politeness painfully stuck on my face
my strength began to wane
my resolve started to shatter
like the cracked glass
I had always been
I felt deathly cold, more alone than ever before
for a second, the earth was eerie and still
as if to indisputably remind me
that I was a result of their illicit intimacy

PoP © 10 Sep 07

Tuesday, September 04, 2007

Who Scorn Justice

You are wolves in sheep’s cloth
You who sink us to an early grave
Can you hear the freedom fighters’ howl
As you betray the blood they shed

You, who the poor curse,
Whose names their rumbling innards call
You, with the wealth you amass
Without shame or fear of gaol

You, whose birth spews putrid pus
Whose acts of greed defile the universe
Whose carcass worms in the ground won’t feed
Whose graves scream to be freed

You, who is not afraid even of God’s hand
Whose tombstone will bow in shame
You, who scorn justice, truth and

PoP© 4 Sept 07

Monday, September 03, 2007

At The Foot Of The Jacaranda Tree

I often wonder
if she will be remembered
or whether her name will ever
come up in history
I wonder
if someone will inscribe it
on a commemorative plaque
I wonder
if they will build a statue
in her honour
for fighting for liberty

Did anyone see
the set of her mouth
or the braveness in her eyes
Did they see
the firmness in her step
as she trudged the endless miles
with the baby strapped firmly on her back

Did anyone hear her voice
in the tears she silently cried
as she shed the mattress on her head
then the pans whose weight had turned to lead
Did they see her fear
as she shed the water can
then the bundle of clothes under her arm
Did anyone see her run
blood pounding in her head

With each step
she hummed to calm the baby
strapped on her back
She felt him squirm
then stiffen
and she stopped to listen
She stopped
and took a few staggering steps
to the shade of the Jacaranda tree
and slowly unfastened her only child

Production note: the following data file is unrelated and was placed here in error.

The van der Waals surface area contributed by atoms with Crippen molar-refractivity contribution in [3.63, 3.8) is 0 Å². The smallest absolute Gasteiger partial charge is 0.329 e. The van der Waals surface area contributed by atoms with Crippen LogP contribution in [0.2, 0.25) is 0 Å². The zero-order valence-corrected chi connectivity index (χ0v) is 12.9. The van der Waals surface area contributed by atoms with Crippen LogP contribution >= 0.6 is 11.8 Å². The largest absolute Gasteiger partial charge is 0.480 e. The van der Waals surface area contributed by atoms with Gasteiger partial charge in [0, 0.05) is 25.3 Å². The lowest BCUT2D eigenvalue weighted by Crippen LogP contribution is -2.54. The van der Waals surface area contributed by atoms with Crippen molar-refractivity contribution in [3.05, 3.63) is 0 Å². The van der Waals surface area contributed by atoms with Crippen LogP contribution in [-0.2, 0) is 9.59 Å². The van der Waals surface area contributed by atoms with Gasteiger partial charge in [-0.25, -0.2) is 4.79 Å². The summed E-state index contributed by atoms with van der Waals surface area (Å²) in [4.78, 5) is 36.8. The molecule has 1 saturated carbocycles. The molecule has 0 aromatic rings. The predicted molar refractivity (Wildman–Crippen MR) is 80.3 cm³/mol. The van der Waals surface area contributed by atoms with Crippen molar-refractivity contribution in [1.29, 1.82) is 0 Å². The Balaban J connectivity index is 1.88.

as the pounding in her head drew her to her knees

No one would ever know her name
No one would hear her story
No one would know this heroine
who died at the foot of the old Jacaranda tree

(For the women caught in clashes in Mt. Elgon - Tuko Pamoja!)

PoP © 3 Sep 07

Sunday, September 02, 2007

Writers Block

Release from me these words
My soul seeks tranquillity
Wrench from me these words
Resounding in my head
Deliver me from false labour pains
Discharge me from this prison
Where paper starkly stares
Stained only by my shadow
Against the candle’s light

PoP © 2 Sep 07

Barren Garden

The land I stand on
no longer feels like home
It is a place where questions go unanswered
and needs remain unmet
It’s a place where days have taken their toll
and the people’s pain is masked
in hopeful silence
It’s a place where granaries yawn
scoffing the people’s hunger

This place doesn’t feels like home
It is where calls for revolution
are met with a resigned stare
Where the peasant and worker
are caught in the politician’s snare
It’s a place where sister and brother
have ceased to care

It no longer feels like home
For we’re tightly partitioned
by tribal separation
And there is sadness in mother’s eyes
as she awakes
to tend her barren garden

PoP © 2 Sep 07